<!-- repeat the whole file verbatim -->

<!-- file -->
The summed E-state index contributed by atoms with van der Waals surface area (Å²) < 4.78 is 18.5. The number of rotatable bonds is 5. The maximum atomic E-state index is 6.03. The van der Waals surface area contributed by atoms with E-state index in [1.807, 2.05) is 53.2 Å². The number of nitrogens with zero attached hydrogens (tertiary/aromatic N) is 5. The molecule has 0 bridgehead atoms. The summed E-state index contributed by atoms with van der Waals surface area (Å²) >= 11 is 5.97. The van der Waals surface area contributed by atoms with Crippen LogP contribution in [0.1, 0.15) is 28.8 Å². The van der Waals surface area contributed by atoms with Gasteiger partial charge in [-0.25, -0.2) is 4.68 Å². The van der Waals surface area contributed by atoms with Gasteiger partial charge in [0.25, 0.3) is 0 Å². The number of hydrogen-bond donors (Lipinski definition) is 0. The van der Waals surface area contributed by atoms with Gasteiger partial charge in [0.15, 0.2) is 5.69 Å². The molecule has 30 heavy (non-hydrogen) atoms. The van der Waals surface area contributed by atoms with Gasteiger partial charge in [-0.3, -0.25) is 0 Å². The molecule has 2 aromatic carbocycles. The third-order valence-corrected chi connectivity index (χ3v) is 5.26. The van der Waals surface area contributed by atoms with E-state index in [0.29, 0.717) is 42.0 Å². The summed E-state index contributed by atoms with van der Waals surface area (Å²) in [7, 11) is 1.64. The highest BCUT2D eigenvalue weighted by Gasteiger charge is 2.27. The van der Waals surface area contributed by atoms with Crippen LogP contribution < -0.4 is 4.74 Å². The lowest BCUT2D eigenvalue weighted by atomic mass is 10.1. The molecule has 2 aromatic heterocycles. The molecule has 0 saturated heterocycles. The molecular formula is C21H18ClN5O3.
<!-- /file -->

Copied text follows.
The summed E-state index contributed by atoms with van der Waals surface area (Å²) < 4.78 is 18.5. The number of rotatable bonds is 5. The maximum atomic E-state index is 6.03. The van der Waals surface area contributed by atoms with E-state index in [1.807, 2.05) is 53.2 Å². The number of nitrogens with zero attached hydrogens (tertiary/aromatic N) is 5. The molecule has 0 bridgehead atoms. The summed E-state index contributed by atoms with van der Waals surface area (Å²) >= 11 is 5.97. The van der Waals surface area contributed by atoms with Crippen LogP contribution in [0.1, 0.15) is 28.8 Å². The van der Waals surface area contributed by atoms with Gasteiger partial charge in [-0.25, -0.2) is 4.68 Å². The van der Waals surface area contributed by atoms with Gasteiger partial charge in [0.25, 0.3) is 0 Å². The number of hydrogen-bond donors (Lipinski definition) is 0. The van der Waals surface area contributed by atoms with Gasteiger partial charge in [0.15, 0.2) is 5.69 Å². The molecule has 30 heavy (non-hydrogen) atoms. The van der Waals surface area contributed by atoms with Gasteiger partial charge in [-0.3, -0.25) is 0 Å². The molecule has 2 aromatic carbocycles. The third-order valence-corrected chi connectivity index (χ3v) is 5.26. The van der Waals surface area contributed by atoms with E-state index in [0.29, 0.717) is 42.0 Å². The summed E-state index contributed by atoms with van der Waals surface area (Å²) in [7, 11) is 1.64. The highest BCUT2D eigenvalue weighted by Gasteiger charge is 2.27. The van der Waals surface area contributed by atoms with Crippen LogP contribution < -0.4 is 4.74 Å². The lowest BCUT2D eigenvalue weighted by atomic mass is 10.1. The molecule has 2 aromatic heterocycles. The molecule has 0 saturated heterocycles. The molecular formula is C21H18ClN5O3.